You can happily use the '.' and '..' format for relative URLs, well, with the clients I tried anyway. You cannot (yet) put aliases in the app folder to serve out files from elsewhere. All httpd4Mac understands at the moment is normal folders and files. It does not distinguish between text, sound, or image files, as regards data, but will send different MIME headers accordng to the MIME definitions. In other words it just sends the file requested without any preprocessing.

Make sure of course that sound/image files you serve out match what the client expects, the standard format seems to be Sun ULaw sounds format and GIF image format, although Netscape users can accept inline JPEGs.

You can use httpd4Mac to serve out Mac-specific files for Mac users only (eg applications). The trick is to convert them to their bin-hex equivalent first (using Bin-Hex4.0) or to a stuffit archive. This will give you a '.hqx' or '.sit' file. If you try to serve a self-exploding '.sea' file, this will not work because the exploding code is in the resource fork, which httpd4Mac does not send. (The archive data will get there, but the archive won't be self exploding because basically an .sea file is an application) Using the mime_def directive create a mime type 'application/mac-binhex40' that will map to all '.hqx' files and 'application/x-stuffit' to map to '.sit'.

On the client side you have to set up the browser so that it understands this new MIME type and suffix and that it launches a program called 'Stuffit Expander' when it receives such a file. This would probably be done under helper applications setup in your browser. Stuffit Expander can be obtained from your fav ftp site. Stuffit expander is (I think) a free program that understand bin-hex and sit formats.

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If you don't know I'm not going to explain it here. There is a web site offering Help on HTML which I used to learn and this also has references to other sites. You can also try to find something from the W3 consortium.

WWW pages are actually just text file written in a language called HTML, and include pointers to the image and sounds files etc. These files can be local to the machine or served out from a remote machine. Some client programs like MacWeb, come with local files written in HTML explaining how to set it up. These are often set up as the home page as default. You'll get an idea about HTML simply by looking at those files with a text editor.

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WHAT IT MAY NEVER DO.... (Depends if I can be bothered)

This is mainly because I do not understand the CGI interface or how things like Applescript/MacPERL would drive/be driven by httpd4Mac, but also because of time. If someone can point me to a good source for explaining this, then it may be a possibility. I know there is a mailing list for MacPERL, but I have not had time to enquire further yet.

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  1. At present there is nothing to stop you requesting the debug info or log files (or even httpd4Mac itself !). Such action might have some very weird if not dangerous results, I would not recommend it.
  2. httpd4Mac takes a little time to get going. Usually access is not possible until about 10 seconds or so after start-up. The reason is because httpd4Mac relinquishes control ASAP and does its initialisation slowly in the background. The reason being if the app is in your startup items folder, the boot process does not appear to be slowed down by it.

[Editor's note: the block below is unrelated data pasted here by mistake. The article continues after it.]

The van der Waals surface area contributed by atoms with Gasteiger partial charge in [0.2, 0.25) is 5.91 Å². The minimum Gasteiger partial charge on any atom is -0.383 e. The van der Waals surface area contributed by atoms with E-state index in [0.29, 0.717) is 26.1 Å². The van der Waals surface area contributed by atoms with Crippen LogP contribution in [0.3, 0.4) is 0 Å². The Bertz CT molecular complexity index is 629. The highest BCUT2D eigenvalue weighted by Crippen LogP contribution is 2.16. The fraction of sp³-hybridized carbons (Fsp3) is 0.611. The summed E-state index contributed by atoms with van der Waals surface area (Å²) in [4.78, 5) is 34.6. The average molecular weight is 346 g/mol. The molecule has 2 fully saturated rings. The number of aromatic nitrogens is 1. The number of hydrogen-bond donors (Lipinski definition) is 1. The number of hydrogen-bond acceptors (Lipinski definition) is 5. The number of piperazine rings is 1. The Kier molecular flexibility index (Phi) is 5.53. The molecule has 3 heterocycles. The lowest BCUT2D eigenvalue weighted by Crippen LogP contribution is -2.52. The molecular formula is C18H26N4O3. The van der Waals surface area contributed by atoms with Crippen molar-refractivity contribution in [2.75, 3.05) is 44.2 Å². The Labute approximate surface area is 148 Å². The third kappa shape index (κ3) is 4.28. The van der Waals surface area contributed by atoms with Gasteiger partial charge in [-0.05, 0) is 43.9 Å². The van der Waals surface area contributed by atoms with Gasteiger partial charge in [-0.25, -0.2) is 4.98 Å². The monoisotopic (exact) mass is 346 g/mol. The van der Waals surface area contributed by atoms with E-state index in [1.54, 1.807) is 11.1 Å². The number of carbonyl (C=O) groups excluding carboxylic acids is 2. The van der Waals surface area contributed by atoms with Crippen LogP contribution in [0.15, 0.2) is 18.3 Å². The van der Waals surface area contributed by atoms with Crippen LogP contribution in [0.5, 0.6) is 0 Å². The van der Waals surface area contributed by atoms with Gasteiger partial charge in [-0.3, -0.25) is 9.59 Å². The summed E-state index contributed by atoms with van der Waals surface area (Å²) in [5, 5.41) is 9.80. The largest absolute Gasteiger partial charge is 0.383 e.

3. httpd4Mac uses a crude caching mechanism to store files that have previously been requested. Basically an item is cached until the copy is a certain age, no check is made to see if the file has changed. This is fine if you do not change the pages pages often, but if you do you may wish to set this lifetime to a lower value. A better caching system will be in future versions. The cache life is controlled in the prefs file.

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This is my first TCP programme. It was developed on Think C v7. I made use of some utilities, which you also find useful if you have any problems.

Apple's low level debugger
Apple extension, helps when TCP apps crash unexpectedely
Utility from Peter Lewis for testing MacTCP functions
Utility from Joshua Golub, used for examing memory
Utility from Edward Harp, used to kill the background app without rebooting
It was developed on a Mac IIci, running Sys 7.1, MacTCP 2.0.4, with 20Meg of RAM. You won't need that much though. It will not run on a 68000 machine. It does not use any floating point code. It has also been run for many weeks now on a Centris 610, again Sys 7.1, MacTCP 2.0.4

I have made some changes to the code which should allow a native PPC version. Actually I've already made it, but it just crashes all the time, so I haven't bothered to release it just yet :-). However I have had mail from two or three people indicating it is already being used successfully on Power Macs under emulation.

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So far two incompatabilities have been brought to my attention. The first is a program called 'autodoubler' (thanks to (Peter Hardman)) Compressed files get sent in compressed form. It appears they do not get uncompressed on the fly as they should.
Another incompatibility comes from using httpd4Mac with Netscape while running NowSuperBoomerang on the server (Part of the NowUtilities package).(Thanks to someone for that, I can't remember his name)
I have also had one E-Mail suggesting problems with Sys 7.5.1, but no further information was forthcoming on that....

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I will always place new versions on the info-mac archives at Stanford. I do not plan to post them elsewhere yet, so latest copies can be obtained there.

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I will not be in a position to answer any E-Mails or USENet postings about httpd4Mac for a little while, and although you can find the WWW pages, there will not be any technical support. I apologise for this situation and I hope I can resove it soon. The WWW pages include a page about common problems and it is possible this may get updated. On USENet the place to talk about your problems (as regards using httpd4Mac that is) is comp.infosystems.www.servers.mac. I will try to respond to any posting I see on there, but there are other users of httpd4Mac who may be able to help you.

If you have problems you could try the following:-

Some of this information may explain what the problem is.

I have sometimes referred to this program as shareware, sorry if that has caused confusion. It is freeware, you have no obligation to me regardless of what you want to use it for.

Bill Melotti 20 October 1995